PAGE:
So I minimized the amount of 'corrective movement' I added and if the main action went out of center for a bit, I let it. I also started tweaking with the Scale settings, giving a little bit of an anamorphic look to the footage. So long as the entire piece has that anamorphic feel to it, it's really not noticeable as long as you don't go too far. It adds some depth to the footage as you can see below.

The image on the right looks like it's longer and the end of the zip looks like it much further away. It's a minor but effective tweak. You can see the video via the mobile app at my channel (WalterBiscardi) or here:

Since those first two tests I've been playing more with my Samsung phone and cocktail recipes which translate brilliantly to the vertical video format. I can get much closer to what I'm doing since the bottles, cocktail shaker and glasses are all vertical items. Next I'll go back and work more on my travel adventures to bring those forward to vertical video.

So where can vertical video really make an impact? Food and Cuisine certainly. Most imagery from those industries play well in the closeup and vertical space. Hospitality and Travel industries can really play well in this space if you concentrate on the closeup or somehow bring the viewer to the action. Long distance shots will need some set up and tweaking. I would probably try to film all travel materials in 4k, either vertical or horizontal to give some leeway in the edit. Certainly a lot of consumer products could play well in the vertical space. All of the industries I mentioned play directly to the public consumer and most of that audience has smartphones. They have a vertical video device in their possession at almost all times. Any of those industries can built a large audience through a smart combination of traditional horizontal and digital vertical videos. If done right, the two formats should compliment one another.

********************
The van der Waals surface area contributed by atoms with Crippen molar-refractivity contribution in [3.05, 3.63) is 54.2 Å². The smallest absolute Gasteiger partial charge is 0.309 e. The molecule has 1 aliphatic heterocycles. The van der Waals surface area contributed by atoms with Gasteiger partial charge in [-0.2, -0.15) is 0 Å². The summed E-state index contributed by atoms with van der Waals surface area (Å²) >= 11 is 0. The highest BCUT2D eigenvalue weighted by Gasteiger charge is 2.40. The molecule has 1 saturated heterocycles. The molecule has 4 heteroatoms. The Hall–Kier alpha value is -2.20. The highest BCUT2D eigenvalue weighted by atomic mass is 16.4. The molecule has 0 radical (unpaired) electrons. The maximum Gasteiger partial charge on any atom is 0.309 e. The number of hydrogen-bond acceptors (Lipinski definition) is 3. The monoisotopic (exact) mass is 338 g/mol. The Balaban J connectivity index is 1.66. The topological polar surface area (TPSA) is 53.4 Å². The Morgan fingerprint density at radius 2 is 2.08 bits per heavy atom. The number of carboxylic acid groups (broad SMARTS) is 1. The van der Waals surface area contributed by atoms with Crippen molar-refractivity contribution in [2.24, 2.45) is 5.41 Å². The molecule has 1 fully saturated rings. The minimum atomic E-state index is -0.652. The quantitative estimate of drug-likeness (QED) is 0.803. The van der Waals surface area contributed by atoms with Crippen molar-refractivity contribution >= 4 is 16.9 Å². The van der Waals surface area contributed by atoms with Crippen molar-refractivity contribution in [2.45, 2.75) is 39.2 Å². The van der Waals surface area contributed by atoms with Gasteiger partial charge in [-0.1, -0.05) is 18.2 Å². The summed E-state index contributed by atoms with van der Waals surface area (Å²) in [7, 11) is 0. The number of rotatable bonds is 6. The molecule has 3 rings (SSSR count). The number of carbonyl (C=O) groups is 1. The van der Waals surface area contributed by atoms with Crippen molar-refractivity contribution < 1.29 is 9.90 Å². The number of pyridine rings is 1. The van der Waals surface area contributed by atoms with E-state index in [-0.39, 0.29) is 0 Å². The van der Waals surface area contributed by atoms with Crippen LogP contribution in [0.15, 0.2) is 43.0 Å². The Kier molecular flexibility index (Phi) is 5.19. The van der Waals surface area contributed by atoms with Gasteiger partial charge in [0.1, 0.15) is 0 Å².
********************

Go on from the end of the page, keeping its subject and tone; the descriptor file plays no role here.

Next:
Check out my IGTV channel here or via your mobile device and IGTV App, it's available for both iOS and Android. I'm @WalterBiscardi on the apps.

Posted by: walter biscardi on Jul 5, 2018 at 2:05:55 pm Vertical Video, Instagram, IGTV, Social Media

Professional Video Editor, Producer, Creative Director, Director since 1990.

Credits include multiple Emmys, Tellys, Aurora and CableAce Awards.

Creative Director for Georgia-Pacific and GP Studios, Atlanta. Former Owner / Operator of Biscardi Creative Media. The show you knew us best for was "Good Eats" on the Food Network. I developed the HD Post workflow and we also created all the animations for the series.

Favorite pastime is cooking with pizza on the grill one of my specialties. Each Christmas Eve we serve the Feast of the Seven Fishes, a traditional Italian seafood meal with approx. 30 items on the menu.

If I wasn't in video production I would either own a restaurant or a movie theater.